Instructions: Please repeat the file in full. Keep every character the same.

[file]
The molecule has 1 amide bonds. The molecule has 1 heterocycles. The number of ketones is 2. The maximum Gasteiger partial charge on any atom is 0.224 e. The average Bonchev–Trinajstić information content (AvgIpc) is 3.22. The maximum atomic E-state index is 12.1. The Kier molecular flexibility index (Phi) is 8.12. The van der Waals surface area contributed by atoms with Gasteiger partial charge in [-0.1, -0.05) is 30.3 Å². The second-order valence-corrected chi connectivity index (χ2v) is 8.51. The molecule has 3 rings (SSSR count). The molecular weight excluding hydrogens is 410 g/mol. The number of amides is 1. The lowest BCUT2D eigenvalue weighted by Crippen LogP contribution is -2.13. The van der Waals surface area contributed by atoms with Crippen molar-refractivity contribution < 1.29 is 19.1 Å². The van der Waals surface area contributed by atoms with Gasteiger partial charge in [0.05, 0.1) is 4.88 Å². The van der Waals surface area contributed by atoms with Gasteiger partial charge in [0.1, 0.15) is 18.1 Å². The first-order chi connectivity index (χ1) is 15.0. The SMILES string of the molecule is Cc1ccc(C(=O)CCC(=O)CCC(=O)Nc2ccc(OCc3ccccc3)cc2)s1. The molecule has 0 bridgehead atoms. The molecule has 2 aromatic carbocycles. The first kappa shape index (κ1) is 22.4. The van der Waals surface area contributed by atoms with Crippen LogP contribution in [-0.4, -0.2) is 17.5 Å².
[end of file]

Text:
The molecule has 1 amide bonds. The molecule has 1 heterocycles. The number of ketones is 2. The maximum Gasteiger partial charge on any atom is 0.224 e. The average Bonchev–Trinajstić information content (AvgIpc) is 3.22. The maximum atomic E-state index is 12.1. The Kier molecular flexibility index (Phi) is 8.12. The van der Waals surface area contributed by atoms with Gasteiger partial charge in [-0.1, -0.05) is 30.3 Å². The second-order valence-corrected chi connectivity index (χ2v) is 8.51. The molecule has 3 rings (SSSR count). The molecular weight excluding hydrogens is 410 g/mol. The number of amides is 1. The lowest BCUT2D eigenvalue weighted by Crippen LogP contribution is -2.13. The van der Waals surface area contributed by atoms with Crippen molar-refractivity contribution < 1.29 is 19.1 Å². The van der Waals surface area contributed by atoms with Gasteiger partial charge in [0.05, 0.1) is 4.88 Å². The van der Waals surface area contributed by atoms with Gasteiger partial charge in [0.1, 0.15) is 18.1 Å². The first-order chi connectivity index (χ1) is 15.0. The SMILES string of the molecule is Cc1ccc(C(=O)CCC(=O)CCC(=O)Nc2ccc(OCc3ccccc3)cc2)s1. The molecule has 0 bridgehead atoms. The molecule has 2 aromatic carbocycles. The first kappa shape index (κ1) is 22.4. The van der Waals surface area contributed by atoms with Crippen LogP contribution in [-0.4, -0.2) is 17.5 Å².